Monday, 10 November 2008

Misery memoirs

I was in a bookshop at the weekend and was horrified to spot a whole bay of books labelled "Tragic Life Stories". Who on earth would make a bee-line for this section? Catharsis is one thing, but surely this is verging on voyeurism. Of course you might find one of these books interesting and might even want to bear witness to the author's suffering by reading it. It's the fact that there seems to be a whole industry based on people's harrowing childhood experiences that is disturbing.

Jodi Picoult

Jodi Picoult came as quite a revelation to me. I had heard of her but had always put off reading her books, simply because the covers made me think of those misery memoir books and I thought that was what they would be like inside. Shallow, moi? But of course!

However on Sunday I was at home looking for something to read and came across Jodi Picoult's Vanishing Acts. (It must have belonged to my daughter, aka the Rock Chick). Well thank goodness the Rock Chick had left it there. It really was involving, and beautifully written too. There were upsetting scenes but they were important to the story. It wasn't just a "woman's book" either. I can't say too much without giving away the story, but I do recommend this. Worth reading, and worth going to buy as well!

Nora Roberts

Nora Roberts has been recommended to me as an author, so I bought her novel Angel Falls on Saturday. It started off excellently, gradually revealing what had brought the heroine to this point in her life. I thought it could have been wound up a bit earlier though, because I started to lose interest in her predicament. I would read some more Nora Roberts but I wouldn't go out of my way to get the books. Johnson thought that a particular sight was "Worth seeing? Yes; but not worth going to see". In a similar vein I feel that Nora Roberts is "worth reading"... of course her next novel may well prove me wrong. I'm very willing to be convinced!

Boy Meets Girl by Ali Smith

I didn't really like the look of this ... anything without conventional punctuation is going to have that effect on me! The story was interesting in the way details about the characters were gradually revealed, and there were some very funny as well as touching moments. Overall however I felt the author's message was too obtrusive. I like a novel to be firstly plot. If any deeper meanings are revealed then all the better. However I don't like the message to come first and then the plot to be devised around it, as seemingly happened here.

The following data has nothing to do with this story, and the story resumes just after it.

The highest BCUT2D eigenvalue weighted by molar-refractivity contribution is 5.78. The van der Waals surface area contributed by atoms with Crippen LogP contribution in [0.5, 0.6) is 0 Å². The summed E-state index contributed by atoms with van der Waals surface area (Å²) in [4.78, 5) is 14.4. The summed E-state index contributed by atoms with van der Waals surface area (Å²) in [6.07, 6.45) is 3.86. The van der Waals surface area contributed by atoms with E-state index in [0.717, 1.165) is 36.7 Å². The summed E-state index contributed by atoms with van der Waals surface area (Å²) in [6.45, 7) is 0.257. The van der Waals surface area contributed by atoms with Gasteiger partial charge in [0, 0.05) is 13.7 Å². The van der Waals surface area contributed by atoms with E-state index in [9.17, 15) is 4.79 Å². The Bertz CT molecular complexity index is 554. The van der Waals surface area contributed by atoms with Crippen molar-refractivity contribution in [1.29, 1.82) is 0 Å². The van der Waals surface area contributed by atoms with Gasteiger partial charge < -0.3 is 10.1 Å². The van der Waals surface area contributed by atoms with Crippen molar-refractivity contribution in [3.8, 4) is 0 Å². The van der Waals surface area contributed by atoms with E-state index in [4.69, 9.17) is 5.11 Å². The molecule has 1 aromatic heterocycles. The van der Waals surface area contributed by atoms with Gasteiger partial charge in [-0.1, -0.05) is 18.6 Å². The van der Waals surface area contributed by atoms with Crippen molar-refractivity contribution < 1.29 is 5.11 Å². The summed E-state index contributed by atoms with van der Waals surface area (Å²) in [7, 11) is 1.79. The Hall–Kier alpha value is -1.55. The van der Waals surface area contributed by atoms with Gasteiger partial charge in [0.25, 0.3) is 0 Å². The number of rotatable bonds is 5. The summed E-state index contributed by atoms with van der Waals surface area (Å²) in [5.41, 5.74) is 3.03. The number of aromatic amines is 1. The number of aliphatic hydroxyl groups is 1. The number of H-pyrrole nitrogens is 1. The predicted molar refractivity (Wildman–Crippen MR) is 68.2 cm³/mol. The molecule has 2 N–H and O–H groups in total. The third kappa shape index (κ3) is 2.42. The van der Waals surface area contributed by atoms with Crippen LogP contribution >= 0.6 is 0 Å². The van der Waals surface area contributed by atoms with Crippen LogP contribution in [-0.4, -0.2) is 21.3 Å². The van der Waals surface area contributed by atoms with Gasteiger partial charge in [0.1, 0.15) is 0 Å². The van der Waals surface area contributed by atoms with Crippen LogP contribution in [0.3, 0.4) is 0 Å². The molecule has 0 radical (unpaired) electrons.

Agatha Raisin and the Fairies of Fryfam

I've finished the last of my borrowed Agatha Raisins, and that started me wondering just what it is I like about them. I don't think it's the mysteries particularly. They are not really intriguing enough to keep you on the edge of your seat, desperately turning pages to find out whodunnit. Much of the enjoyment of the Agathas is the humour, and that is based on character. Agatha gets to say all those things you wanted to yourself, but never dared to, and she is hilarious as she punctures pomposity, hypocrisy or simply speaks out about poor service. Ironically Agatha can be pompous and hypocritical herself, and it's funny to watch her get herself into awkward situations. She is basically good-natured though, despite all her intentions to the contrary, so at the same time as laughing, you are cringing with her and hoping she can get out of her latest scrape.

The characterisation is consistent throughout, from Mrs Bloxby's real goodness, to Charles's tight grip on his wallet, to the all-round awfulness of the Boggles. (Bring back the Boggles by the way! They haven't featured enough recently!) However, the characterisation is not static. M C Beaton can still surprise us with new details, such as Charles's addiction to Star Trek on Sky Television (naturally he watches Agatha's, presumably being far too tight to pay for it himself).

An added bonus to the stories is that although each one can be read individually, other story lines are developed across the whole series. (I think this is what is meant by that dreadful phrase, story arc).

Finally, I think there is a basic humanity to the characters, murderers excepted (and thankfully they always come to a satisfyingly-bad end).